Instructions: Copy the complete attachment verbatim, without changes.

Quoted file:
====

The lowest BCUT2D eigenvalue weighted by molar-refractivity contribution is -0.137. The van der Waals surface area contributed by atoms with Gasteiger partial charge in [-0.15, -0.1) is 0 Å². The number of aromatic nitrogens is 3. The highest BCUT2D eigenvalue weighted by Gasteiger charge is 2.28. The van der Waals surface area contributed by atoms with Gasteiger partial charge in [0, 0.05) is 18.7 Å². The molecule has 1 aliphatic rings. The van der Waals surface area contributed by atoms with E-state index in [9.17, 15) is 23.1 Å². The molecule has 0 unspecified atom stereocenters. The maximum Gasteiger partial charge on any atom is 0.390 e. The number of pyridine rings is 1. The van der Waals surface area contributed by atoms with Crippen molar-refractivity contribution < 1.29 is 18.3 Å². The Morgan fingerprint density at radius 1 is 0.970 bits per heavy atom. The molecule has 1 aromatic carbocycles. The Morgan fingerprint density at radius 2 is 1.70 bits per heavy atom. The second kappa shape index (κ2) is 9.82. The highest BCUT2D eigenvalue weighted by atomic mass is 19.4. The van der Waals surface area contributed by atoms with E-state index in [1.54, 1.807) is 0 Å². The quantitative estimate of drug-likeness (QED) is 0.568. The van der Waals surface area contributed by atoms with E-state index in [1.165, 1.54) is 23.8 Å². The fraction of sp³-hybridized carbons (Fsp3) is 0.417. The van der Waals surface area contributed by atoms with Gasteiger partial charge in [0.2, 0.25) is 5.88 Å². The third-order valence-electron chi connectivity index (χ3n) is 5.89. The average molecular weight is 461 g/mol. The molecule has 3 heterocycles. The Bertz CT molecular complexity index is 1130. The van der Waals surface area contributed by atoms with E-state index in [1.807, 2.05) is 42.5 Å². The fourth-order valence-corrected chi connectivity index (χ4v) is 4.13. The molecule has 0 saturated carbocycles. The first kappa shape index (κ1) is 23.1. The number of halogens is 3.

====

The lowest BCUT2D eigenvalue weighted by molar-refractivity contribution is -0.137. The van der Waals surface area contributed by atoms with Gasteiger partial charge in [-0.15, -0.1) is 0 Å². The number of aromatic nitrogens is 3. The highest BCUT2D eigenvalue weighted by Gasteiger charge is 2.28. The van der Waals surface area contributed by atoms with Gasteiger partial charge in [0, 0.05) is 18.7 Å². The molecule has 1 aliphatic rings. The van der Waals surface area contributed by atoms with E-state index in [9.17, 15) is 23.1 Å². The molecule has 0 unspecified atom stereocenters. The maximum Gasteiger partial charge on any atom is 0.390 e. The number of pyridine rings is 1. The van der Waals surface area contributed by atoms with Crippen molar-refractivity contribution < 1.29 is 18.3 Å². The Morgan fingerprint density at radius 1 is 0.970 bits per heavy atom. The molecule has 1 aromatic carbocycles. The Morgan fingerprint density at radius 2 is 1.70 bits per heavy atom. The second kappa shape index (κ2) is 9.82. The highest BCUT2D eigenvalue weighted by atomic mass is 19.4. The van der Waals surface area contributed by atoms with E-state index in [1.54, 1.807) is 0 Å². The quantitative estimate of drug-likeness (QED) is 0.568. The van der Waals surface area contributed by atoms with E-state index in [1.165, 1.54) is 23.8 Å². The fraction of sp³-hybridized carbons (Fsp3) is 0.417. The van der Waals surface area contributed by atoms with Gasteiger partial charge in [0.2, 0.25) is 5.88 Å². The third-order valence-electron chi connectivity index (χ3n) is 5.89. The average molecular weight is 461 g/mol. The molecule has 3 heterocycles. The Bertz CT molecular complexity index is 1130. The van der Waals surface area contributed by atoms with E-state index in [1.807, 2.05) is 42.5 Å². The fourth-order valence-corrected chi connectivity index (χ4v) is 4.13. The molecule has 0 saturated carbocycles. The first kappa shape index (κ1) is 23.1. The number of halogens is 3.